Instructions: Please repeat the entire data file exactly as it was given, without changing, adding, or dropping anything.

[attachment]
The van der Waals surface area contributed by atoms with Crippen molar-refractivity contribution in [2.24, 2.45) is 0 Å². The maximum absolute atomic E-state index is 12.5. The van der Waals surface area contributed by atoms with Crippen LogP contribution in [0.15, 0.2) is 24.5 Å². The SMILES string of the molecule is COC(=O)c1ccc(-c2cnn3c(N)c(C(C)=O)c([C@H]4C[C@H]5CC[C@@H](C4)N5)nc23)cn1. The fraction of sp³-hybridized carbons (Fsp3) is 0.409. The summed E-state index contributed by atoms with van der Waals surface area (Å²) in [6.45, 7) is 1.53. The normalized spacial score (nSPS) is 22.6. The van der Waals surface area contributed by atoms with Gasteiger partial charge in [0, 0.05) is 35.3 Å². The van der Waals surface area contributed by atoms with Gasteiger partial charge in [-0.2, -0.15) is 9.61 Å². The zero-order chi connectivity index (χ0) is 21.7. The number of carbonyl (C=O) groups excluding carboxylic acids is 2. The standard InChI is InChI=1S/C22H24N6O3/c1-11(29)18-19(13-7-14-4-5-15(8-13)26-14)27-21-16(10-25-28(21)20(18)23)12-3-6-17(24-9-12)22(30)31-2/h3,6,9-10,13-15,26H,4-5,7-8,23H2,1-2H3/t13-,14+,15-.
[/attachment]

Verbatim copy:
The van der Waals surface area contributed by atoms with Crippen molar-refractivity contribution in [2.24, 2.45) is 0 Å². The maximum absolute atomic E-state index is 12.5. The van der Waals surface area contributed by atoms with Crippen LogP contribution in [0.15, 0.2) is 24.5 Å². The SMILES string of the molecule is COC(=O)c1ccc(-c2cnn3c(N)c(C(C)=O)c([C@H]4C[C@H]5CC[C@@H](C4)N5)nc23)cn1. The fraction of sp³-hybridized carbons (Fsp3) is 0.409. The summed E-state index contributed by atoms with van der Waals surface area (Å²) in [6.45, 7) is 1.53. The normalized spacial score (nSPS) is 22.6. The van der Waals surface area contributed by atoms with Gasteiger partial charge in [0, 0.05) is 35.3 Å². The van der Waals surface area contributed by atoms with Gasteiger partial charge in [-0.2, -0.15) is 9.61 Å². The zero-order chi connectivity index (χ0) is 21.7. The number of carbonyl (C=O) groups excluding carboxylic acids is 2. The standard InChI is InChI=1S/C22H24N6O3/c1-11(29)18-19(13-7-14-4-5-15(8-13)26-14)27-21-16(10-25-28(21)20(18)23)12-3-6-17(24-9-12)22(30)31-2/h3,6,9-10,13-15,26H,4-5,7-8,23H2,1-2H3/t13-,14+,15-.